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Syllabus for Modelling in Biology

Modellering i biologi


  • 5 credits
  • Course code: 1BG383
  • Education cycle: Second cycle
  • Main field(s) of study and in-depth level: Biology A1N, Computational Science A1N
  • Grading system: Fail (U), 3, 4, 5
  • Established: 2009-03-12
  • Established by: The Faculty Board of Science and Technology
  • Revised: 2015-06-04
  • Revised by: The Faculty Board of Science and Technology
  • Applies from: week 01, 2016
  • Entry requirements: 150 credits including 75 credits in biology, 30 credits in chemistry, and Mathematics and Statistics, 10 credits.
  • Responsible department: Biology Education Centre

Learning outcomes

The aim of the course is to give students with a background in biology basic skills in building and analysing mathematical models of biological systems. After passing this course the student should be able to:

  • outline the principles behind modelling - why mathematical models?
  • perform the modelling cycle - (i) translate a biological question into a mathematical model, (ii) analyse the model and (iii) interpret the results
  • choose the appropriate modelling framework for different biological questions - quantitative vs qualitative models - deterministic vs stochastic models
  • analyse models formulated in terms of differential and difference equations: equilibria and their stability, basic numerical methods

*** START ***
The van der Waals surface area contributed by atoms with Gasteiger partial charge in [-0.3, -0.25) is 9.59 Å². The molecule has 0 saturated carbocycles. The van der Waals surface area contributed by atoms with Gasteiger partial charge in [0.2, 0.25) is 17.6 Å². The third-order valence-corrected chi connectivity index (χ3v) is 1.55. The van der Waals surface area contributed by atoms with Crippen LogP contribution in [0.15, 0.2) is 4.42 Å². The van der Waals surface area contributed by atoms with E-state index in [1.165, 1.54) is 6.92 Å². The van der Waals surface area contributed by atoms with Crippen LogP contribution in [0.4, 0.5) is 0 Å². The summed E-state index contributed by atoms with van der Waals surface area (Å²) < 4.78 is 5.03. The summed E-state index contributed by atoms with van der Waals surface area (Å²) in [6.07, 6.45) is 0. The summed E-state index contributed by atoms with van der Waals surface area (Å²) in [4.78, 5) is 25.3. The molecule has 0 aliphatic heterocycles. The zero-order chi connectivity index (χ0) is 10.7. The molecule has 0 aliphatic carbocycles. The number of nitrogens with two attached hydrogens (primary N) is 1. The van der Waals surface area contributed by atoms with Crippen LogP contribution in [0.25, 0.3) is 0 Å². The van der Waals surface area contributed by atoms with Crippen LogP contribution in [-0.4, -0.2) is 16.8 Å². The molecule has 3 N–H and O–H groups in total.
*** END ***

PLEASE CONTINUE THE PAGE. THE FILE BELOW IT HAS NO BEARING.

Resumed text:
• understand, analyse and apply classic models in ecology and evolution: density-dependent population growth, models of species interactions and structured population models, evolutionary models of allele frequency change and invasion analysis
  • critically interpret scientific papers that are based on mathematical models


  • The modelling cycle: (i) translating a biological question into a mathematical model, (ii) mathematical analysis of the model, and (iii) interpreting the mathematical results in terms of biology
  • Standard models in ecology: models for the dynamics of unstructured and structured populations, models of competition and predation
  • Standard models in evolution: one- and two-locus models, quantitative genetics and the breeders' equation, invasion analysis, the stochastic Wright-Fisher and Moran models for allele frequency change
  • Stability analysis of linear and non-linear models in one and two variables, phase-plane analysis, elementary vector and matrix algebra, eigenvalues and eigenvectors, elementary probability theory.


Lectures, home-assignments and exercise classes.


Home-assignments and active participation during the tutorials.

Reading list

Reading list

Applies from: week 02, 2016

  • Otto, Sarah P.; Day, Troy A biologist's guide to mathematical modeling in ecology and evolution

    Princeton, N.J.: Princeton University Press, cop. 2007

    Find in the library